Teens are vulnerable to depression because of the life stage they’re in. They are going through changes in the brain, transformations in their body, and adaptations to their social life, including attempting to fit in among their peers. They have the stress of academic, social, relational, and family pressures put upon them.
Of course, not all teens experience mental illness, such as depression, during the difficult life stage of adolescence. However, because of the great changes they are experiencing, they are vulnerable to mental illness.
Now, it should be clear that depression is not the same thing as sadness. The feelings and emotions of teens are going to fluctuate. They are going to rise and fall, and it’s a pattern that’s normal in adolescence.
Michael Rutter, a child psychiatrist in the United Kingdom explained that adolescence is a challenging time because a teen is searching for his or her identity. However, he points out that adolescence does not have to include storms and turbulence. In fact, most teenagers can move through this stage of life without significant emotional turmoil. Sure, there are challenges that come with the transition from childhood to adulthood, but most teens get through this change without significant behavioral issues or disturbance.
Despite this, there will be periods of adolescence that will look like depression. Teenagers will experience discouragement, feelings of not fitting in, uncertainty about the future, an inability to meet the demands of parents and teachers, and this may result in a sullen mood. However, feeling sullen and feeling depressed are two different experiences.
At the same time, there are six areas of life that are important for parents to be mindful of, especially if they believe their son or daughter might be vulnerable to teen depression. These are stress, sleep, food, environment, the media, physical illness, and anniversary reminders of challenging past events. This and the next article in this series will explore these areas of life in depth so that parents and teens can recognize how and why they might be slipping into a depression. For instance, if you’re a teen struggling with sadness or a depressed mood, you might want to know the various factors that might contribute to your emotional state. With this information, you can make different choices, find the support you need, or talk to your parents about what you’ve learned.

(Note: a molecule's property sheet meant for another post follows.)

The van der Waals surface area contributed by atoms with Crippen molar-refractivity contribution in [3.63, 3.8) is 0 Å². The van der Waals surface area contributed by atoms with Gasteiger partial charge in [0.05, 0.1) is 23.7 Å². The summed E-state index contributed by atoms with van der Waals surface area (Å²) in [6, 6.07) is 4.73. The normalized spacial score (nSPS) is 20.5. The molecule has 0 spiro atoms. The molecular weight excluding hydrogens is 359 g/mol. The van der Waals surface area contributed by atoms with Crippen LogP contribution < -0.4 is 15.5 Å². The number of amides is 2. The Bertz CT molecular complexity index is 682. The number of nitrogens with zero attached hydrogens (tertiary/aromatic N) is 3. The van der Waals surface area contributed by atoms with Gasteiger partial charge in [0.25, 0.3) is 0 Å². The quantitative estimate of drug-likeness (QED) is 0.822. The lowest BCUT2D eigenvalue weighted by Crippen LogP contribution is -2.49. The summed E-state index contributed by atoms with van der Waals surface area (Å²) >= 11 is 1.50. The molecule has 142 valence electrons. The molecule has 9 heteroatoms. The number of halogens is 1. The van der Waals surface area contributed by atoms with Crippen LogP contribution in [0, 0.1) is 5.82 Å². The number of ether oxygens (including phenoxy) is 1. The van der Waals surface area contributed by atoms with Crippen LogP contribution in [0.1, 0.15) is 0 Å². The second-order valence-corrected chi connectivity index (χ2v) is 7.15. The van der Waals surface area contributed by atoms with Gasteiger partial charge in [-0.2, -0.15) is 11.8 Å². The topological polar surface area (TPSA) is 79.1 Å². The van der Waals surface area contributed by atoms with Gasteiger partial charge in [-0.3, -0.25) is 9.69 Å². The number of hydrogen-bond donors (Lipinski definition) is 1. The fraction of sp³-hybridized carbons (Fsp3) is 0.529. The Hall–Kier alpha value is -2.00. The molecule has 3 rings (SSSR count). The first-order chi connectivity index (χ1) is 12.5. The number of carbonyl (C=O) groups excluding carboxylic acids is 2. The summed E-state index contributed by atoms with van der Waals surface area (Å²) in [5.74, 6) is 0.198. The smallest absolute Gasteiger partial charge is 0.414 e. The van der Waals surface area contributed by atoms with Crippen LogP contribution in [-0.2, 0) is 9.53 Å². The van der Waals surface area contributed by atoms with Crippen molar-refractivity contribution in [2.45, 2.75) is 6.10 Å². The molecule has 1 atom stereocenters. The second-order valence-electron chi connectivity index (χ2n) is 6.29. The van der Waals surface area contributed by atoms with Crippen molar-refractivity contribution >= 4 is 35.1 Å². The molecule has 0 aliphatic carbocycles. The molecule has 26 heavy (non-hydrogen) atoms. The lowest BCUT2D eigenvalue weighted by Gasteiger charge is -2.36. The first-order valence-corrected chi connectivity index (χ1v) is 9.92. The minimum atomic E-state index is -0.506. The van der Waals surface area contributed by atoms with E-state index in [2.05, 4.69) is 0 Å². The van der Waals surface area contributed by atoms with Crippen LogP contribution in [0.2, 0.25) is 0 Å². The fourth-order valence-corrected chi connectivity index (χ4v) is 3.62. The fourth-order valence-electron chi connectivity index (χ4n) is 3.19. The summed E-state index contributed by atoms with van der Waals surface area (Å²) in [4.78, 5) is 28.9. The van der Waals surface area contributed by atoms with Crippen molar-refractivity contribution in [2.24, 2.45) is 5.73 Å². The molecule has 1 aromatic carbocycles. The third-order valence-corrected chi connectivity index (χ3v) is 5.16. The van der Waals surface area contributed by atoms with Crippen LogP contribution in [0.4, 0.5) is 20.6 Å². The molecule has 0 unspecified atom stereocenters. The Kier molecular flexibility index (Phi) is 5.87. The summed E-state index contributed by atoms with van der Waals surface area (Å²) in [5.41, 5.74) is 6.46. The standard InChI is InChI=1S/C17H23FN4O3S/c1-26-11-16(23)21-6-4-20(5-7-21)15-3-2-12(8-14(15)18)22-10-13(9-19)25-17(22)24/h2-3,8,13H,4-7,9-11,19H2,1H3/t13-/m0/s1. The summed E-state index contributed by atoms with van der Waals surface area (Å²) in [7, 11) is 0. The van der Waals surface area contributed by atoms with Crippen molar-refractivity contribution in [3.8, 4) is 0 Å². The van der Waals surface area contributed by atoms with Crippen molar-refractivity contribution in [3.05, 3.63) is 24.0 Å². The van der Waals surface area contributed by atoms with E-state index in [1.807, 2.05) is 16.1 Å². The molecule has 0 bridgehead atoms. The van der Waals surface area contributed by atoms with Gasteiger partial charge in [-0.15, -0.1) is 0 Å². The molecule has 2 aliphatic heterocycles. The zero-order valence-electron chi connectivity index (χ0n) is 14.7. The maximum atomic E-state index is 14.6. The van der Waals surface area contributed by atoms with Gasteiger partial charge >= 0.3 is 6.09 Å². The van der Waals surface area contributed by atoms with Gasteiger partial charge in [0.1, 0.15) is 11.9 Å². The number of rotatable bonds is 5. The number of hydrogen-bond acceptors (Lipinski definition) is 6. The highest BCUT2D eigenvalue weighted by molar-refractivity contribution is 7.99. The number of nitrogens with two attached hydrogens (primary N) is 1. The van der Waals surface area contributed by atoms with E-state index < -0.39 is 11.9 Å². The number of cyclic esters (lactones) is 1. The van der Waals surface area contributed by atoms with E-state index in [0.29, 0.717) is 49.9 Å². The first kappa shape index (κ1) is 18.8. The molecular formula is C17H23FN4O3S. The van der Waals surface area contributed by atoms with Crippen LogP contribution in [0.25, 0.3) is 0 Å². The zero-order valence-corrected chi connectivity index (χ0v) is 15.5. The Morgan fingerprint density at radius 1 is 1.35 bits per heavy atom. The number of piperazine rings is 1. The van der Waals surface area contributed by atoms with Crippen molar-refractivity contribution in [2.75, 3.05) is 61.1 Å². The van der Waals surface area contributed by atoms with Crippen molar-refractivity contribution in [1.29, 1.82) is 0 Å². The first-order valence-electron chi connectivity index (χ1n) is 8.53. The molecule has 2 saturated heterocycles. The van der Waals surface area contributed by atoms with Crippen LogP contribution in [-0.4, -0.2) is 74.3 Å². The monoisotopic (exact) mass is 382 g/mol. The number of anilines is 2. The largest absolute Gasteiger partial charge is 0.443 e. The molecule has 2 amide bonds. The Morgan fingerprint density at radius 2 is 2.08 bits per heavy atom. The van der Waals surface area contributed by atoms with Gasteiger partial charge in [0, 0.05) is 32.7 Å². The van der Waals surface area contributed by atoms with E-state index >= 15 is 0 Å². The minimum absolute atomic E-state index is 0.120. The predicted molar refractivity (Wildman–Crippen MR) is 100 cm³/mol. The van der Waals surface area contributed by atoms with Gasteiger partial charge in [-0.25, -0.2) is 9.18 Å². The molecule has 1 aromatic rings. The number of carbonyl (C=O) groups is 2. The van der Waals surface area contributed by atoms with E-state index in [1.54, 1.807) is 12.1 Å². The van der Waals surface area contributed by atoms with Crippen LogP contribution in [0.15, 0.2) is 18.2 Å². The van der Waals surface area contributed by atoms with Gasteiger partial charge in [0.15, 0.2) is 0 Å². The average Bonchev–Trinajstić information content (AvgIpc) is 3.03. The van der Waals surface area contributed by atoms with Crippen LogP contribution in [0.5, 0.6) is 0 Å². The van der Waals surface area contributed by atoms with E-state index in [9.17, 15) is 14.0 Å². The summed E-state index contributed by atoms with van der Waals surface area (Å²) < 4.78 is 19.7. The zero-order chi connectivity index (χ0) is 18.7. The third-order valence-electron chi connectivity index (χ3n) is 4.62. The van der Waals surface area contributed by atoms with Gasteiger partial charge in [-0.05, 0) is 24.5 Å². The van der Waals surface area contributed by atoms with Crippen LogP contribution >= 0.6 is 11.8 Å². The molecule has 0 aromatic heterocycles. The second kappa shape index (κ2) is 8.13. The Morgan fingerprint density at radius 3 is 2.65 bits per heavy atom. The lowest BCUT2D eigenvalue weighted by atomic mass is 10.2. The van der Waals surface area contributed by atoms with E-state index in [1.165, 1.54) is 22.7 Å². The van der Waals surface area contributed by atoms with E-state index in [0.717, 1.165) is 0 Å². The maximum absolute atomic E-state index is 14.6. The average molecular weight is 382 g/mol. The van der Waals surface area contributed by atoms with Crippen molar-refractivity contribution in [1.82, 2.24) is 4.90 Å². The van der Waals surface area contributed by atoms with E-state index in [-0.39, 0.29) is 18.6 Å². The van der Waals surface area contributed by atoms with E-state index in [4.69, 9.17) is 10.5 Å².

Stress: Stress is the effect of unpleasant and undesirable experiences. At times, significant stress will arise from events that are seen as threatening or particularly life-altering. For instance, events like your parents getting divorced or your mother getting remarried can not only create circumstantial stress, like having to live with someone new, but also emotional and psychological stress. This kind of stress could require the aid of a mental health professional, a friend you trust, or an uninvolved family member.
But not all stress is the result of such significant life changes. Daily stress in small amounts can feel just as overwhelming. Sadly, most people feel stressed all the time. With work, school, family responsibilities, and other life tasks, we can experience some element of stress on a daily basis. Sometimes this amount of stress can keep us feeling good about yourself. There’s so much to get done, you’ve lost your personal time and connection to who you are. Your mind is on overdrive and your heart has gone hiding. When this begins to happen, teen depression might set in.
What’s even more challenging is that coping mechanisms in adolescence are not as well developed in teens. Healthy adults who have already been through a variety of experiences and have learned what works and does not work for them have cultivated healthy coping mechanisms. You’re still finding those that work and haven’t had the opportunity to test them out. Sadly, many teens are discovering unhealthy coping mechanisms such as drinking to avoid emotions or using drugs to cope with intense feelings.
The next article in this series will discuss the rest of the factors in life that might make a teen’s vulnerability to depression worse, or it may even make an existing condition of teen depression more severe.